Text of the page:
Analysis: Why The Wrangler JL Is $1 Cheaper To Lease Than The JK

By

Senior Pricing Analyst

Alex Bernstein is the Senior Pricing Analyst for CarsDirect.com. Each month he studies immense volumes of pricing and incentives data in search of trends that are useful to car shoppers. In the process, he often breaks industry news stories -- his analyses and insights have been featured on websites such as Automotive News, The Detroit News, Autoblog, The Truth About Cars and The Car Connection.

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, Senior Pricing Analyst - February 7, 2018

The all-new Wrangler is finally starting to arrive at dealers after months of anticipation. Interestingly, leasing bulletins sent to dealers indicate the redesigned SUV can actually be cheaper to lease than the outgoing generation.

Here's a look at why you may want to choose the so-called Wrangler JL over the old Wrangler JK, at least if you're going to lease.

New vs. Old

This month, the old JK Wrangler Unlimited Sport is listed at $284 for 36 months with $2,499 due at signing. It comes with an allowance of 12,000 miles per year and is based on an MSRP of $30,390.

Based on our analysis, its effective cost comes out to $353/month.

However, at the same time, the new JL Wrangler Unlimited Sport is listed at $283 for 36 months with $2,499 at signing. That's based on an MSRP of $33,690, with the exact same mileage limit.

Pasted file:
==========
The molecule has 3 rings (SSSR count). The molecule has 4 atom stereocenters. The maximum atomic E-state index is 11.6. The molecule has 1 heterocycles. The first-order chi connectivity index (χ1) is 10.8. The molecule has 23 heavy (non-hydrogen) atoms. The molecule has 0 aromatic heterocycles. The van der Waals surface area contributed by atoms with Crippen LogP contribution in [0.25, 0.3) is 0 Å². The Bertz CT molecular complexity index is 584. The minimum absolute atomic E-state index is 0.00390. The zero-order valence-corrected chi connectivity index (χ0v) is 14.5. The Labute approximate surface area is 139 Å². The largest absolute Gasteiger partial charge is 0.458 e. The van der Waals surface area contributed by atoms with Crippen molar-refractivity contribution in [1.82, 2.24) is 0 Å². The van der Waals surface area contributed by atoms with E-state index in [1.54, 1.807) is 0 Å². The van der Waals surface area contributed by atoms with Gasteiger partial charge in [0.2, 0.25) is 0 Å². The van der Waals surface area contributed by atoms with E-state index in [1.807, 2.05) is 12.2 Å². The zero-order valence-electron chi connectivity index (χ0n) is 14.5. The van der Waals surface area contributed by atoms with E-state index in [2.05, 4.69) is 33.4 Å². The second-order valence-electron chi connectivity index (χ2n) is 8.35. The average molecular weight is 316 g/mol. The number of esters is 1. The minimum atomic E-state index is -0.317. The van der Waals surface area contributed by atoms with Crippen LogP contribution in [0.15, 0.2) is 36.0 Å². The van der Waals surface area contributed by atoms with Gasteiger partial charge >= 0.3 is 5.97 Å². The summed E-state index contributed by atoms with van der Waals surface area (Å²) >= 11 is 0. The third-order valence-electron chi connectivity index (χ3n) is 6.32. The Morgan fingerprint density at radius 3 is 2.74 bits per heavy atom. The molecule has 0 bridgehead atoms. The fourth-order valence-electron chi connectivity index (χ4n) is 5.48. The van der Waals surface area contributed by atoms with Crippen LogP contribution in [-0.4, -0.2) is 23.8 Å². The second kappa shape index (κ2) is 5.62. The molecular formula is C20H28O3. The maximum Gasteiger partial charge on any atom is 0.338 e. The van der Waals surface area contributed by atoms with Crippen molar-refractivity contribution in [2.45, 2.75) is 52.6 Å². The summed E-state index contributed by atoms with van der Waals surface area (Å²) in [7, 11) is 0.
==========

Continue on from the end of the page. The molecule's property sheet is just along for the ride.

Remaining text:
The effective cost of the all-new Wrangler? $352/month. That's a $1/month advantage for a completely updated vehicle with an MSRP that's $3,300 higher.

So why is this the case?

Numbers Game

Unlike most other Jeeps, both versions of the Wrangler aren't eligible for any sort of lease cash incentives. Both feature the same money factor of 0.00193, which equates to an interest rate of 4.6% APR.

Based on our analysis, the key difference has to do with the underlying residual values.

The lease for the JK Sport is based on a residual of 71%, an impressive amount for any vehicle. For some perspective, a 2018 Camry SE has a residual value of 55%.

The reason the JL Sport equates to a superior lease is that it's based on a residual of 75%, the highest out of any other JL style.

Not Every JL Is A Great Deal

Unfortunately, not every JL Wrangler equates to a stellar value. Residual values vary by style and heavily favor the 4-door Unlimited models. Here's an example.

At the moment, the two-door JL Sport (MSRP $30,190) is listed at $322 for 36 months with $2,499 at signing, with an effective cost of $391/month. It's based on a residual of 66%.

That means the 2-door is $39/month more to lease than the 4-door even though the 4-door costs an extra $3,500.

So should you lease a JL Wrangler?

Based on what we're seeing, choosing the previous generation may not offer much of an advantage if you're comparing advertised offers. As a result, choosing the latest and greatest could be a smarter choice under some circumstances.

, Senior Pricing Analyst

Alex Bernstein is the Senior Pricing Analyst for CarsDirect.com. Each month he studies immense volumes of pricing and incentives data in search of trends that are useful to car shoppers. In the process, he often breaks industry news stories -- his analyses and insights have been featured on websites such as Automotive News, The Detroit News, Autoblog, The Truth About Cars and The Car Connection.

Follow On: Google+ | Website